3 things about my stroke that make me happy…


photo by motherdedia.com.au

I had a stroke almost 8 years ago.  Can you believe it?

As I think back, I marvel with how far I have come.  Of course, I am not where I WANT to be!  That is normal…right?  When I look at pictures of me in the hospital, I think about all the people who visited me during that time and I am grateful to all of you who visited me during those tough times.

I said it best in my talk:

After the stroke…

You might think those first few days after the stroke were tough, but they were EASY compared to the next 3 weeks at Rehab.  I was completely dependent upon others for all my needs… but really…. all I wanted to do was just sleep.  But they don’t let you “just sleep” at Rehab.  Recovery is the total focus.  Goals, instruction, repetition and discipline. These were the elements I had to embrace if I ever wanted to get up and get out of my wheelchair, and if I ever wanted to speak again.  That was my Everest, that was my Olympic medal — to get up…and walk and talk and think and function like the person I had been only a few days before.

It was so hard. I was so tired, and my brain was so scrambled – I couldn’t make sense of anything.  In speech therapy, I couldn’t point to a red triangle or a green square because I couldn’t make sense of those words.

In Occupational Therapy, I watched the therapist move my arm but I felt no connection to it.  In physical therapy, I couldn’t move my right leg because my brain didn’t recognize those muscles anymore. My whole right side slumped and sagged, forgotten by my damaged brain like a virus that has been deleted from a computer.  Everything I did or tried to do required all my attention.

How am I now?

  • My right side is at 90%.  I still can’t write, but that is my next goal.
  • Golf is coming back…slowly
  • I am still TRYING to get back to work.  That is more difficult than I ever imagined!

But why am I happy???

  • I walk 10,000 steps per day;  I have peaked at 16,000 steps per day!
  • I love my wife…even after 25 years together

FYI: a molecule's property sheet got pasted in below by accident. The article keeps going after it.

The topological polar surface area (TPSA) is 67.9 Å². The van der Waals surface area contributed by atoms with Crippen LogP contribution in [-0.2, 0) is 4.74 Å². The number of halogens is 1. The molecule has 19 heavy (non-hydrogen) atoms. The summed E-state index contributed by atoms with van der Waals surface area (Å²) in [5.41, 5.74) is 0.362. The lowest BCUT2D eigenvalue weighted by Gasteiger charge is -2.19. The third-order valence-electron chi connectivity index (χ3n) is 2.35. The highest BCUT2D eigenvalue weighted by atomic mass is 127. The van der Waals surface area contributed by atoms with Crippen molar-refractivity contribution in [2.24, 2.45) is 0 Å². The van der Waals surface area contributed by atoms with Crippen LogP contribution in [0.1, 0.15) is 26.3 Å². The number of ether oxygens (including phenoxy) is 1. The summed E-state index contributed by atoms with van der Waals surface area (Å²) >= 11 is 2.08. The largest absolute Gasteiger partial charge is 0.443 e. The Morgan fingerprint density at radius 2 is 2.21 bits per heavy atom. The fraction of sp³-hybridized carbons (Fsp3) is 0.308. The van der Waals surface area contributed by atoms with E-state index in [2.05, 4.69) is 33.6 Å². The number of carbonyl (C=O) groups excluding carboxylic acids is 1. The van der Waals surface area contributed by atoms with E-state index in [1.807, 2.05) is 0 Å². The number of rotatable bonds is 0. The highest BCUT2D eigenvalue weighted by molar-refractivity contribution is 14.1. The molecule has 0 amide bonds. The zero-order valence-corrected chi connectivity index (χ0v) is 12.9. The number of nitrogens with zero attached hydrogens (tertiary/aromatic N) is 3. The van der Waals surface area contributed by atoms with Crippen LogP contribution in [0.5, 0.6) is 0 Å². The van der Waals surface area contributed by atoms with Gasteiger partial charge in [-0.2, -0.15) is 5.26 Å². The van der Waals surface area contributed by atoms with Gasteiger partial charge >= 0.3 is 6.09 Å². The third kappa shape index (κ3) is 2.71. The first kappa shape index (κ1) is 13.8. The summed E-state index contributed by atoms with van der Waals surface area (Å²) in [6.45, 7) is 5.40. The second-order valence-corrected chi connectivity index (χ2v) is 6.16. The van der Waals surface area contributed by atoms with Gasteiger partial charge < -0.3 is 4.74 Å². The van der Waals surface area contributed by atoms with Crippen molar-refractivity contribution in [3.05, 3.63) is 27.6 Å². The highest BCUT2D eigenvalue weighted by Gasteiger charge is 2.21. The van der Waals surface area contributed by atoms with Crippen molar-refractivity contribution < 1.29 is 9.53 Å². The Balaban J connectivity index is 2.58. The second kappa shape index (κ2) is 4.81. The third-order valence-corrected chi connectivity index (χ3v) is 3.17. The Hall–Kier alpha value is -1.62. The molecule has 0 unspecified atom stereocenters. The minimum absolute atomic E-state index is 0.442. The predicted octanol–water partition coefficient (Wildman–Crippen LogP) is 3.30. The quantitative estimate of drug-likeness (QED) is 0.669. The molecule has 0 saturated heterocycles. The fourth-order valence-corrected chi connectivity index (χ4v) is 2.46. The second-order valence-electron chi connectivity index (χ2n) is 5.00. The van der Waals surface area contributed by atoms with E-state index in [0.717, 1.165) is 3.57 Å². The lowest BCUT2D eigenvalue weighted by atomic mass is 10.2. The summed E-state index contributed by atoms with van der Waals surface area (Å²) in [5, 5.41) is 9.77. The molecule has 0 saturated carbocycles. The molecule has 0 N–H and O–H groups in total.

• I wake up and thank God I am still alive …and I truly look forward to the day ahead of me

I can look at  how I am now….or I can look at why I am happy just to be here. I am choosing number #2: why I am happy just to be here.

Regarding #1: I will eventually get there; it just takes time. Who knows:   When I do this again in another 8 years, I may be cured!  I am banking on it!

When Doctors Say No, Find a New Doctor

Posted by Emily Shearing

Renee Burnett never took no for an answer. When her husband’s doctors and therapists told him he’d never walk again after his stroke, she recruited another team of medical professionals.

Two and a half years later, Harold Burnett, 44, walks without a cane. “I see more and more improvement in him every day,” Renee Burnett says. “They say whatever you get back in a year after the stroke, that’s it, but that is so false.”

Impervious to Pessimism

In the weeks after his stroke, Harold Burnett gained back some of the movement in his left leg, thanks to a physical therapist, who also taught Renee Burnett how to stretch and manipulate her husband’s leg at home to improve his mobility. A month later, the neurologist told Burnett he was amazed by his recovery.

But six months after daily physical therapy and major advancements in his leg, there was little improvement in his left arm. One occupational therapist even told Burnett after a visit that continuing therapy on his left arm “was a waste of time.” Renee Burnett saw the therapist’s snub as a blessing in disguise. “I’m such a stubborn person that I tried to prove her wrong,” she says.

Expanding the Care Corridor

The couple from New Jersey traveled to Philadelphia to seek out a new team of specialists for Harold Burnett’s care. Doctors assured the Burnetts they could have him walking normally again, and in a year they could shift the focus of recovery onto his arm.

With the help of Botox, Burnett is resuming normal functions in his left arm. “He can raise his arm, grasp objects, move his arm out to the side, and he is actually trying to go back to work,” Renee Burnett says. “And this is the man they said would never get out of a wheelchair.”

That’s proof, Burnett says, that the minute you hear anything is impossible from a doctor or therapist, move on. “That [therapist] did all they could for you and now it’s time to find someone else to help you get further along,” she says. “Don’t ever listen to the word no. If we would’ve listened to the first doctor, the first therapist just saying we should be grateful he’s alive, my husband wouldn’t be walking.”